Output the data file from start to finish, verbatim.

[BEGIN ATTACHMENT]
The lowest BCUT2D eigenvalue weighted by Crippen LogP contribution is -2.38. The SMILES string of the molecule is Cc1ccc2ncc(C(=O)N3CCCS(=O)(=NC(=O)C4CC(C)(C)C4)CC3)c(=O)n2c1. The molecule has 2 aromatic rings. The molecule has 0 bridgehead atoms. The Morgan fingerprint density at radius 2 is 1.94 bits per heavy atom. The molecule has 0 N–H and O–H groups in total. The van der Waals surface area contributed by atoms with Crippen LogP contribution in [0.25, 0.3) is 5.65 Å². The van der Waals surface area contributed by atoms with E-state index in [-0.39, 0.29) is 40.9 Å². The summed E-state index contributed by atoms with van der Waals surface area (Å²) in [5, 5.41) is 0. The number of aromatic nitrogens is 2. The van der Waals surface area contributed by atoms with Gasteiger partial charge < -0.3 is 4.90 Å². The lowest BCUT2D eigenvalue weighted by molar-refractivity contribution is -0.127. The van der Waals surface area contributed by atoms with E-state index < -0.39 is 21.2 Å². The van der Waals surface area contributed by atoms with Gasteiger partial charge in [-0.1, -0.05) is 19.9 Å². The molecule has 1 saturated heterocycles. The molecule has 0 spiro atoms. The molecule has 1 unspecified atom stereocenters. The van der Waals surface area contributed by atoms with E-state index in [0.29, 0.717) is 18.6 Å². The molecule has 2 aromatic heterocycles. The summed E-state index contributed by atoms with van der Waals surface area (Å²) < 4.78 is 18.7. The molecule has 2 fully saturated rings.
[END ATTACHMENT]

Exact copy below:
The lowest BCUT2D eigenvalue weighted by Crippen LogP contribution is -2.38. The SMILES string of the molecule is Cc1ccc2ncc(C(=O)N3CCCS(=O)(=NC(=O)C4CC(C)(C)C4)CC3)c(=O)n2c1. The molecule has 2 aromatic rings. The molecule has 0 bridgehead atoms. The Morgan fingerprint density at radius 2 is 1.94 bits per heavy atom. The molecule has 0 N–H and O–H groups in total. The van der Waals surface area contributed by atoms with Crippen LogP contribution in [0.25, 0.3) is 5.65 Å². The van der Waals surface area contributed by atoms with E-state index in [-0.39, 0.29) is 40.9 Å². The summed E-state index contributed by atoms with van der Waals surface area (Å²) in [5, 5.41) is 0. The number of aromatic nitrogens is 2. The van der Waals surface area contributed by atoms with Gasteiger partial charge < -0.3 is 4.90 Å². The lowest BCUT2D eigenvalue weighted by molar-refractivity contribution is -0.127. The van der Waals surface area contributed by atoms with E-state index < -0.39 is 21.2 Å². The van der Waals surface area contributed by atoms with Gasteiger partial charge in [-0.1, -0.05) is 19.9 Å². The molecule has 1 saturated heterocycles. The molecule has 0 spiro atoms. The molecule has 1 unspecified atom stereocenters. The van der Waals surface area contributed by atoms with E-state index in [0.29, 0.717) is 18.6 Å². The molecule has 2 aromatic heterocycles. The summed E-state index contributed by atoms with van der Waals surface area (Å²) < 4.78 is 18.7. The molecule has 2 fully saturated rings.